(Fuck, two parenthetical paragraphs. Three now. I think I'm getting an award for this one.)

I see nothing wrong with trying to enjoy a game the way it's 'supposed' to be. I don't see people starting to read books through the middle so that they can skip the intro, or blanking out pages to change how events play it. I guess the analogy to sin works if you think that the 'morality' of the dev is the congruity of the world and you're breaking it, either by having your stoic saviour of the world jump up and down on a desk like a moron or by revealing the ways things don't work how they should in the real world and using that difference to your advantadge. But it's a strenous conclusion.

Formica Archonis:

Peter Parrish has been excommunicated.

So have I. It's surprisingly easy to do.

a person who uses physical force against the Pope;
a priest who uses confession as a pretext to solicit the confessor to break the commandment against adultery
Wait, wait wait. Ezio has been excommunicated?!?!?!?!?!?
And secondly there can't be that many preists left...
OT:This was a good article but there are holes in the logic. Like the guy above me says well, I agree. So my only contribution was that Ezio is excommunicated

I had no idea I'd been excommunicated from a religion I'm not a part of. Wow, it's pretty easy.

This article did seem to drone on about everything that was going on, but I didn't really get much out of it. Oh well, I'm sure I'm guilty of something in at least one of those.

Maybe I'll give minecraft a try.

the argumentation about the player being the devil is a bit stupid.

The metaphor was way too ridiculous and obscure, I'm sorry. I really don't see it. In fact, the attempt to assign religious themes to the act of gaming, particularly equating the player to the Devil, seemed almost deliberately inflamatory. It made me chuckle, anyway.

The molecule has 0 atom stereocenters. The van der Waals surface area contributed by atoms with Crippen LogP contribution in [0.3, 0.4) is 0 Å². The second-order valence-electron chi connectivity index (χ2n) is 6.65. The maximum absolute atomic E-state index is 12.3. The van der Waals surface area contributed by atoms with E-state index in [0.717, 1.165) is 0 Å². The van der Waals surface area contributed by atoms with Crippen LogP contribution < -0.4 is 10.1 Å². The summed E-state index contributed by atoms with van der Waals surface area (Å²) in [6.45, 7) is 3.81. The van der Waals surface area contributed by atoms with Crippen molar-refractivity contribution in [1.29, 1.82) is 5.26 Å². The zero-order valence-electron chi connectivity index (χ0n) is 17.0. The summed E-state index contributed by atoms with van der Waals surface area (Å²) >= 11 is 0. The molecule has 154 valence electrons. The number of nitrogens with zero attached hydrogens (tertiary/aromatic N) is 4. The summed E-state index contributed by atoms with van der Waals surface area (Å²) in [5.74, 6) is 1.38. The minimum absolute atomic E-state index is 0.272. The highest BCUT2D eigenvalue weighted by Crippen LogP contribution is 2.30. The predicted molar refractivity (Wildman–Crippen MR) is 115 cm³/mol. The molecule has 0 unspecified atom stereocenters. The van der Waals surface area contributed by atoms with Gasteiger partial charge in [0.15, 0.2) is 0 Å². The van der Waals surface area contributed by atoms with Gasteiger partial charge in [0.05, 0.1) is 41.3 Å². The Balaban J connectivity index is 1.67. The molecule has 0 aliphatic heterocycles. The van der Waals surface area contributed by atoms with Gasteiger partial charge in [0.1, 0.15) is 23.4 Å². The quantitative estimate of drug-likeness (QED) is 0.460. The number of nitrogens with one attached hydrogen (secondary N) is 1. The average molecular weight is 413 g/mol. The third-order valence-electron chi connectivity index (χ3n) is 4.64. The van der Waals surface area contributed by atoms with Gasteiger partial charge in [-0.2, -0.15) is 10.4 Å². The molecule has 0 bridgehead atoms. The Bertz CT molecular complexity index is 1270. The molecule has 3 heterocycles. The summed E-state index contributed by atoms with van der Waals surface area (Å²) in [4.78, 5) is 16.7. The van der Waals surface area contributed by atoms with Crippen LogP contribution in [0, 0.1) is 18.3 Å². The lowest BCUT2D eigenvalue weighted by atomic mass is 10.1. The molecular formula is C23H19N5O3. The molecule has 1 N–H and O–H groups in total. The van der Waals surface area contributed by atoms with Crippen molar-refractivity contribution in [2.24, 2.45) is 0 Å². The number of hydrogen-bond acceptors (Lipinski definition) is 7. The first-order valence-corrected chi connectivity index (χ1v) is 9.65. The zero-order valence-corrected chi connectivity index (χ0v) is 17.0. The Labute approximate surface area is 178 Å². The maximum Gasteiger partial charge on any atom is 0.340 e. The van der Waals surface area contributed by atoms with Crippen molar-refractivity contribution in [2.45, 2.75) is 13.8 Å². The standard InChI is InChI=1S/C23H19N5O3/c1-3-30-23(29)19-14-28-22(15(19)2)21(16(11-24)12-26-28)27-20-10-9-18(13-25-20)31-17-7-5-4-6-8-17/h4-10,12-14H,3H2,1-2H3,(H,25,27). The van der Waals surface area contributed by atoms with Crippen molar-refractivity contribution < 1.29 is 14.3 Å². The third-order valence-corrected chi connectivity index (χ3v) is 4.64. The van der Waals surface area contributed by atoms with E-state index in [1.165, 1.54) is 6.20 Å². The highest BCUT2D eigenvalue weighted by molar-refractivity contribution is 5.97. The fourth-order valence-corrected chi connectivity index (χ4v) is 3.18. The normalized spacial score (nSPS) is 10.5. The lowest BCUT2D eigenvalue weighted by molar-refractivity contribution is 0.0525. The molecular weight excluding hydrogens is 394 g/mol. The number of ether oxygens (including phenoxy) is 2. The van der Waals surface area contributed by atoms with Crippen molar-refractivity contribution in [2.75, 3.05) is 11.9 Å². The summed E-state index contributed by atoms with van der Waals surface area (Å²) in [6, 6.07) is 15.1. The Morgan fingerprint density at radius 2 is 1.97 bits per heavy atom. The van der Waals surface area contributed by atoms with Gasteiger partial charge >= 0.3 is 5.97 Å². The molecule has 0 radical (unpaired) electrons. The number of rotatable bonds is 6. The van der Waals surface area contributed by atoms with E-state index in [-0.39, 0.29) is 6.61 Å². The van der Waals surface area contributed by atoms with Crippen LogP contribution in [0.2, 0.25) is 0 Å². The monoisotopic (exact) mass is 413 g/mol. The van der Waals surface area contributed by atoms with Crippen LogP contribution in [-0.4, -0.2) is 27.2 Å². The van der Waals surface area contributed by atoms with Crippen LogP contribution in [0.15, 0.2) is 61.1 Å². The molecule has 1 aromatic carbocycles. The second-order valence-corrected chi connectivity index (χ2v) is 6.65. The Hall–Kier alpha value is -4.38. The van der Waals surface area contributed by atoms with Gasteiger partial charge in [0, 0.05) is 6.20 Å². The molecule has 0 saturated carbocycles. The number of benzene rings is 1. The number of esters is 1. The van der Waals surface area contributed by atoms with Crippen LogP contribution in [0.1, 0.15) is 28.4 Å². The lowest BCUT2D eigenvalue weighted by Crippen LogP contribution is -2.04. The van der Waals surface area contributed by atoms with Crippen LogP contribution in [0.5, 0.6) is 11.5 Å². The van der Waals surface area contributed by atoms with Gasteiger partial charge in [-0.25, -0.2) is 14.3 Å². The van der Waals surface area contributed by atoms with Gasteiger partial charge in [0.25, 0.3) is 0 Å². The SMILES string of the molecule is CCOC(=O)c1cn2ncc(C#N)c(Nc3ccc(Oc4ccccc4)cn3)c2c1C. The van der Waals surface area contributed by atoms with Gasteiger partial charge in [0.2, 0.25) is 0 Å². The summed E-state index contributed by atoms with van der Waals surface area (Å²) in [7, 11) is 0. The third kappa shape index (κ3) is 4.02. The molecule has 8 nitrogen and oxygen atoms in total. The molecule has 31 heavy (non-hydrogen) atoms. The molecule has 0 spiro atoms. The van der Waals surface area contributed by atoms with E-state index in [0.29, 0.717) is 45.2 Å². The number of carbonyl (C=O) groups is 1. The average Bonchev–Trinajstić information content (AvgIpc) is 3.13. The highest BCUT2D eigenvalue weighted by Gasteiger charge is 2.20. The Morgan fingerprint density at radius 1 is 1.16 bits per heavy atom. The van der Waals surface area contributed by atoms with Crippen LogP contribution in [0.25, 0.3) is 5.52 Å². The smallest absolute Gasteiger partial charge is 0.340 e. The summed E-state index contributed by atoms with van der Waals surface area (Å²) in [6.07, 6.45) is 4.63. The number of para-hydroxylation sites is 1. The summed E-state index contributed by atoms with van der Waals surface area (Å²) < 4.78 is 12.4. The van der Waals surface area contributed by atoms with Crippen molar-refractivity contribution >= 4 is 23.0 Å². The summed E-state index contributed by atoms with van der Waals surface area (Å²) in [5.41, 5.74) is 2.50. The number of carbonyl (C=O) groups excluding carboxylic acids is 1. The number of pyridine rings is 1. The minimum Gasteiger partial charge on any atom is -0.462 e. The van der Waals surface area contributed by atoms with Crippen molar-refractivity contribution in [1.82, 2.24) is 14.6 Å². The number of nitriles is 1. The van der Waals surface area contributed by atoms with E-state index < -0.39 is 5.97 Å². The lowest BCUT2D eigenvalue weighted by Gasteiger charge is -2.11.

I believe in spiritual gaming but I will never believe that I'm the devil playing games against God.

I have no idea what this has to do with videogame music.

Although I did think it was fascinating. I was raised Catholic, so all this stuff rang true to the lessons that were shoved down my throat in my formative years.

I have no idea what this has to do with video game music.

But I did think it was fascinating. I was raised Catholic, so all this rang true with the lessons that were shoved down my throat in my youth. I was an insufferable goody-two-shoes when I was younger, just because I knew that I had to follow the rules or the devil would be happy. I certainly didn't want the devil to be happy! But in games, I was never the good girl I was everywhere else. If Slippy annoyed me in Starfox 64, I would give him a few laser shots. In Mario Kart, I wanted to be Bowser. That was really the only place I found to not be the good little Catholic schoolgirl.

Then I went to college and realized that sinning is super fun. I still think of myself as a good person. I'm just not obedient anymore, in games or in life. Rules are made to be broken :)

Serrenitei:
I disagree with your framework here and think it's problematic in a few ways.